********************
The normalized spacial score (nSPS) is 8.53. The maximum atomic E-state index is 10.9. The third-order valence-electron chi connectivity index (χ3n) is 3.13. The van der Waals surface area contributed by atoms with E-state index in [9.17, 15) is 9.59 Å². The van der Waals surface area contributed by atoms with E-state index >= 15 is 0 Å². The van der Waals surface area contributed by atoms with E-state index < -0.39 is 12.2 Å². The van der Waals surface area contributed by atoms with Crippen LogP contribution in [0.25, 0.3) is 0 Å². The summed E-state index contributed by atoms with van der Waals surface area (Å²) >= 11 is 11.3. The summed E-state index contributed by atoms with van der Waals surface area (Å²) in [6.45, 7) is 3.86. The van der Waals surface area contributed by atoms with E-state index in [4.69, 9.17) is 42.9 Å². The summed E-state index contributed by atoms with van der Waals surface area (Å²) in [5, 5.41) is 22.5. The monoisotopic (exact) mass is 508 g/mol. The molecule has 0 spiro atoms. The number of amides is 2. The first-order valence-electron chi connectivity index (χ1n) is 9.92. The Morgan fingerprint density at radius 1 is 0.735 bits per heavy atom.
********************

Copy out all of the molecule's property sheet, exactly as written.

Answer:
The normalized spacial score (nSPS) is 8.53. The maximum atomic E-state index is 10.9. The third-order valence-electron chi connectivity index (χ3n) is 3.13. The van der Waals surface area contributed by atoms with E-state index in [9.17, 15) is 9.59 Å². The van der Waals surface area contributed by atoms with E-state index >= 15 is 0 Å². The van der Waals surface area contributed by atoms with E-state index < -0.39 is 12.2 Å². The van der Waals surface area contributed by atoms with Crippen LogP contribution in [0.25, 0.3) is 0 Å². The summed E-state index contributed by atoms with van der Waals surface area (Å²) >= 11 is 11.3. The summed E-state index contributed by atoms with van der Waals surface area (Å²) in [6.45, 7) is 3.86. The van der Waals surface area contributed by atoms with E-state index in [4.69, 9.17) is 42.9 Å². The summed E-state index contributed by atoms with van der Waals surface area (Å²) in [5, 5.41) is 22.5. The monoisotopic (exact) mass is 508 g/mol. The molecule has 0 spiro atoms. The number of amides is 2. The first-order valence-electron chi connectivity index (χ1n) is 9.92. The Morgan fingerprint density at radius 1 is 0.735 bits per heavy atom.